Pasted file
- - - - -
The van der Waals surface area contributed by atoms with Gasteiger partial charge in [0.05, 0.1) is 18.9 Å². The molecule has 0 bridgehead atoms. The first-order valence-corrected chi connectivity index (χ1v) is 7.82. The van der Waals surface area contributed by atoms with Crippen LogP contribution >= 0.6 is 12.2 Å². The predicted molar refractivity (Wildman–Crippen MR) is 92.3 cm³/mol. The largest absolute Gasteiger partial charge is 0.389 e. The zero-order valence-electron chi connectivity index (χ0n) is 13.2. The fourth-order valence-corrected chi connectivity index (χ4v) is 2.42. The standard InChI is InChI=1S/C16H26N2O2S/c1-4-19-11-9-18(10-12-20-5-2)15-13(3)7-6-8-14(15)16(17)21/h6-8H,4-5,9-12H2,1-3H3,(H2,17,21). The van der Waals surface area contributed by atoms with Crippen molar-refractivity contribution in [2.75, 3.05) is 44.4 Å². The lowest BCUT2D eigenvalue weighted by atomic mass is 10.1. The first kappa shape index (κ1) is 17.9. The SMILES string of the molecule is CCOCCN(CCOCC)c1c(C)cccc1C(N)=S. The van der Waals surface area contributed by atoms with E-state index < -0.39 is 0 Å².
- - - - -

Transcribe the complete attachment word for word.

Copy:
The van der Waals surface area contributed by atoms with Gasteiger partial charge in [0.05, 0.1) is 18.9 Å². The molecule has 0 bridgehead atoms. The first-order valence-corrected chi connectivity index (χ1v) is 7.82. The van der Waals surface area contributed by atoms with Crippen LogP contribution >= 0.6 is 12.2 Å². The predicted molar refractivity (Wildman–Crippen MR) is 92.3 cm³/mol. The largest absolute Gasteiger partial charge is 0.389 e. The zero-order valence-electron chi connectivity index (χ0n) is 13.2. The fourth-order valence-corrected chi connectivity index (χ4v) is 2.42. The standard InChI is InChI=1S/C16H26N2O2S/c1-4-19-11-9-18(10-12-20-5-2)15-13(3)7-6-8-14(15)16(17)21/h6-8H,4-5,9-12H2,1-3H3,(H2,17,21). The van der Waals surface area contributed by atoms with Crippen molar-refractivity contribution in [2.75, 3.05) is 44.4 Å². The lowest BCUT2D eigenvalue weighted by atomic mass is 10.1. The first kappa shape index (κ1) is 17.9. The SMILES string of the molecule is CCOCCN(CCOCC)c1c(C)cccc1C(N)=S. The van der Waals surface area contributed by atoms with E-state index < -0.39 is 0 Å².